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Dot Art Competition 


Each year, Hope School participates in the annual Dot-Art Schools competition with many other schools across Merseyside. Through the competition, Year 5 pupils are able to explore and experience many different forms of art and begin to develop their own artist style of work.


Check out this year artwork and competition winners below. 

This year's Dot Art competition winner - Kieran

Art and Design 


Art is taught in a cross-curricular approach following the National Curriculum. All pupils get the opportunity to explore different types of art and artists work, gathering research to help use as a foundation for their own creations. Pupils can explore different art forms such as portraits, painting, pottery, colleges, 3D sculptures and digital art. This allows pupils to discover this own preferences and feelings towards art, become more aware of different cultures and use their own imagination.


Art, craft and design embody some of the highest forms of human creativity. A high-quality art and design education should engage, inspire and challenge pupils, equipping them with the knowledge and skills to experiment, invent and create their own works of art, craft and design. As pupils progress, they should be able to think critically and develop a more rigorous understanding of art and design. They should also know how art and design both reflect and shape our history, and contribute to the culture, creativity and wealth of our nation.

The Aims of art


The national curriculum for art and design aims to ensure that all pupils:

· produce creative work, exploring their ideas and recording their experiences

· become proficient in drawing, painting, sculpture and other art, craft and design techniques

· evaluate and analyse creative works using the language of art, craft and design

· know about great artists, craft makers and designers, and understand the historical and cultural development of their art forms



Subject content


Key stage 1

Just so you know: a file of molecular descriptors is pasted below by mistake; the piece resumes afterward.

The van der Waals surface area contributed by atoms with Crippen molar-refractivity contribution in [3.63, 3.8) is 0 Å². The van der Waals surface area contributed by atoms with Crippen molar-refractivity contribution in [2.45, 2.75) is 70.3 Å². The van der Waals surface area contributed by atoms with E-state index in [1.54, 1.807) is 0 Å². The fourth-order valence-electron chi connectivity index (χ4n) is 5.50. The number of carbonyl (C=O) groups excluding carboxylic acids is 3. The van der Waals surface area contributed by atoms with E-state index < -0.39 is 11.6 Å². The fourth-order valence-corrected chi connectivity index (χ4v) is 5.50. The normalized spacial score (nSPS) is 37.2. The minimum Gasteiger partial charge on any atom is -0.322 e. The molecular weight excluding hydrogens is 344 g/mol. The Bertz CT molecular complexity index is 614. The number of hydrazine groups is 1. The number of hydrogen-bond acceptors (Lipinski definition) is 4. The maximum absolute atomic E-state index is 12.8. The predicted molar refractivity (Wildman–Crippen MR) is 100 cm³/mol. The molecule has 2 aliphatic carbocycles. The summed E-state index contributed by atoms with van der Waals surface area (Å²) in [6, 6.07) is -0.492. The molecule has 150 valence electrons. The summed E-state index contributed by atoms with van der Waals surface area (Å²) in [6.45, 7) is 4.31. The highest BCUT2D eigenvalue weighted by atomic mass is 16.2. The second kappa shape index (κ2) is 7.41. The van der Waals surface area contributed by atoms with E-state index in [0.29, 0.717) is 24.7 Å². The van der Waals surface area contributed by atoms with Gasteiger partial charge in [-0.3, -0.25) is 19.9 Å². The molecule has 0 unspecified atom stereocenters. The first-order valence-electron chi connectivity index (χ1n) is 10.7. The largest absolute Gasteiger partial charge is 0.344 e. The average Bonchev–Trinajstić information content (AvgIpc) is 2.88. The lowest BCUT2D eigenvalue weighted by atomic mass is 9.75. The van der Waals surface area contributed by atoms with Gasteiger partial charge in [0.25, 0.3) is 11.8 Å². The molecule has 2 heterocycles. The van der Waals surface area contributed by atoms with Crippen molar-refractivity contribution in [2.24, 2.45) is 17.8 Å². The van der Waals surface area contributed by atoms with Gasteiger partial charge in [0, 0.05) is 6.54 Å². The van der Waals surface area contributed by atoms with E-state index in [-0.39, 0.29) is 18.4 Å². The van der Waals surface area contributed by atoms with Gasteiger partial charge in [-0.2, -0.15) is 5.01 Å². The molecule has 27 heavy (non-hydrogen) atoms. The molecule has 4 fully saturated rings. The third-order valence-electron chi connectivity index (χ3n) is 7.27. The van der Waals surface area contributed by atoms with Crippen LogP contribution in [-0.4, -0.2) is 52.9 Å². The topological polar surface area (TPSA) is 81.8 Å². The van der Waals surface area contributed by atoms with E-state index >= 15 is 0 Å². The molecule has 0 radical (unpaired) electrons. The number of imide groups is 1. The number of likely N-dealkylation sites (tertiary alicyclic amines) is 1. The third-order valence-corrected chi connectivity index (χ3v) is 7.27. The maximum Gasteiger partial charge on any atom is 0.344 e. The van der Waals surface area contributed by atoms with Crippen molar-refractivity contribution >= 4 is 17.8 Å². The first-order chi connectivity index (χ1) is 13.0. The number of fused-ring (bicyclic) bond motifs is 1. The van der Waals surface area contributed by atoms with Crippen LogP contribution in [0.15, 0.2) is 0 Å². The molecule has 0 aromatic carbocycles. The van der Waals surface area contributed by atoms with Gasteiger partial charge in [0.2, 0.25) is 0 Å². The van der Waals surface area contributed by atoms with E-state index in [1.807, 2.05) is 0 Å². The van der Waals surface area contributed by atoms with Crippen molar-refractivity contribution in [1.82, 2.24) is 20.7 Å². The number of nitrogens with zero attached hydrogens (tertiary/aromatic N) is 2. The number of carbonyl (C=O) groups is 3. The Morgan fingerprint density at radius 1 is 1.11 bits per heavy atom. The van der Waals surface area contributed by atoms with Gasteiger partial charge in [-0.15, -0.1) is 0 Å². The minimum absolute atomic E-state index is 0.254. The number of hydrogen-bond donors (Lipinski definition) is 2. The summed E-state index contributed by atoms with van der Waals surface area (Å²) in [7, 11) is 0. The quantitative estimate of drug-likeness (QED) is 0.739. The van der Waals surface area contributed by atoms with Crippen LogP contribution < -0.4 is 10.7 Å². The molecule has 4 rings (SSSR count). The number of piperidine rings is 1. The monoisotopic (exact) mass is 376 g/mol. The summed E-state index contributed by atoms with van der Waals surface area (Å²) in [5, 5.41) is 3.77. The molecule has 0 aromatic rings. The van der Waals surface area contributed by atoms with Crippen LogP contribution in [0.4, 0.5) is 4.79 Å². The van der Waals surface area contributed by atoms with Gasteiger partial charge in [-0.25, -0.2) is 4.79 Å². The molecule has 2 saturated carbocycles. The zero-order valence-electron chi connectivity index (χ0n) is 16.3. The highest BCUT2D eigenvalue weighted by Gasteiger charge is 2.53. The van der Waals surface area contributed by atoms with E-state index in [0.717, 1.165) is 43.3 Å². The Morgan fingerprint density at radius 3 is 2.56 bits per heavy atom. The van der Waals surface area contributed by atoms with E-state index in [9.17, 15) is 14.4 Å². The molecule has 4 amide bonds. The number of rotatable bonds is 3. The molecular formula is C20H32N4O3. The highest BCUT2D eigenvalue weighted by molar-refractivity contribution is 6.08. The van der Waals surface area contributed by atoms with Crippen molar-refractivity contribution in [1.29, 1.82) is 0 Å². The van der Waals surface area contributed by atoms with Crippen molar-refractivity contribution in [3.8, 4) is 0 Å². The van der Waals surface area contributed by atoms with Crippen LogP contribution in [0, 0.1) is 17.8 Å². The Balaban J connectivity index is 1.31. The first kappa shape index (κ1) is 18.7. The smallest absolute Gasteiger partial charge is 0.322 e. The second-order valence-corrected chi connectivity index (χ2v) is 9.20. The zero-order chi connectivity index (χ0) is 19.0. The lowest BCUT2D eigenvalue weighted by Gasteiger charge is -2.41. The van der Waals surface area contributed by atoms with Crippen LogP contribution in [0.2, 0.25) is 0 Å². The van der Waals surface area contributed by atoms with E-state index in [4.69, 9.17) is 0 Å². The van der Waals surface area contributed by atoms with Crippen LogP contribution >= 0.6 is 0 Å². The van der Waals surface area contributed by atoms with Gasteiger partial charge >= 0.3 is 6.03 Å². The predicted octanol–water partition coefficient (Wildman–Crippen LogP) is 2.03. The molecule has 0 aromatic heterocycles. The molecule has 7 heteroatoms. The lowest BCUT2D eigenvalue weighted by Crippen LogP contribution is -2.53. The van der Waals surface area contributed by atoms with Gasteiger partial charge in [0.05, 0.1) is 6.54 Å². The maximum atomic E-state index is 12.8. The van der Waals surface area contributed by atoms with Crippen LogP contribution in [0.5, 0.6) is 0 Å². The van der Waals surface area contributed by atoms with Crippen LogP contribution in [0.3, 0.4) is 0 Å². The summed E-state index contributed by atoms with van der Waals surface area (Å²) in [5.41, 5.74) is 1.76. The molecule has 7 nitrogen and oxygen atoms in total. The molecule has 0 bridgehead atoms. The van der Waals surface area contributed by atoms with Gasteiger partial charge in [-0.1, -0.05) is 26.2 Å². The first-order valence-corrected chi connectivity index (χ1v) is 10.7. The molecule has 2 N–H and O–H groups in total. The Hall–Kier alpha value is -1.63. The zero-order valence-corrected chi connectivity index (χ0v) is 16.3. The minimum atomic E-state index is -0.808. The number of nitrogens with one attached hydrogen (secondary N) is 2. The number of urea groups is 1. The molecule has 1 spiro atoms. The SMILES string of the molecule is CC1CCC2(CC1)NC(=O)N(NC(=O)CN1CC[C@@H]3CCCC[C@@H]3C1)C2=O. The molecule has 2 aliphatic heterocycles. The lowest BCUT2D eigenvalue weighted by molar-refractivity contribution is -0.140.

Pupils should be taught:

· to use a range of materials creatively to design and make products

· to use drawing, painting and sculpture to develop and share their ideas, experiences and imagination

· to develop a wide range of art and design techniques in using colour, pattern, texture, line, shape, form and space

· about the work of a range of artists, craft makers and designers, describing the differences and similarities between different practices and disciplines, and making links to their own work


Key stage 2

Pupils should be taught to develop their techniques, including their control and their use of materials, with creativity, experimentation and an increasing awareness of different kinds of art, craft and design.

Pupils should be taught:

· to create sketch books to record their observations and use them to review and revisit ideas

· to improve their mastery of art and design techniques, including drawing, painting and sculpture with a range of materials [for example, pencil, charcoal, paint, clay]

· about great artists, architects and designers in history

Role of the subject leader


The subject leader for Art (Ms Ashleigh Lindsay) is responsible for improving the standards of teaching and learning in the arts subjects.


This is done in the following ways:

  • tracking pupil progress in the arts subjects; art, music and dance
  • monitoring of school environment through completion of learning walks
  • monitoring teaching and learning through observing lessons
  • monitoring teaching and learning by completing scrutiny of books and work produced.
  • delivery of staff meetings and CPD of teaching and learning strategies for teaching staff and LSAs
  • purchasing, organising and auditing of resources
  • making links with arts and cultural organisations
  • organising whole school arts and culture days
  • keeping up to date with the arts in the curriculum and media
  • supporting the teaching of art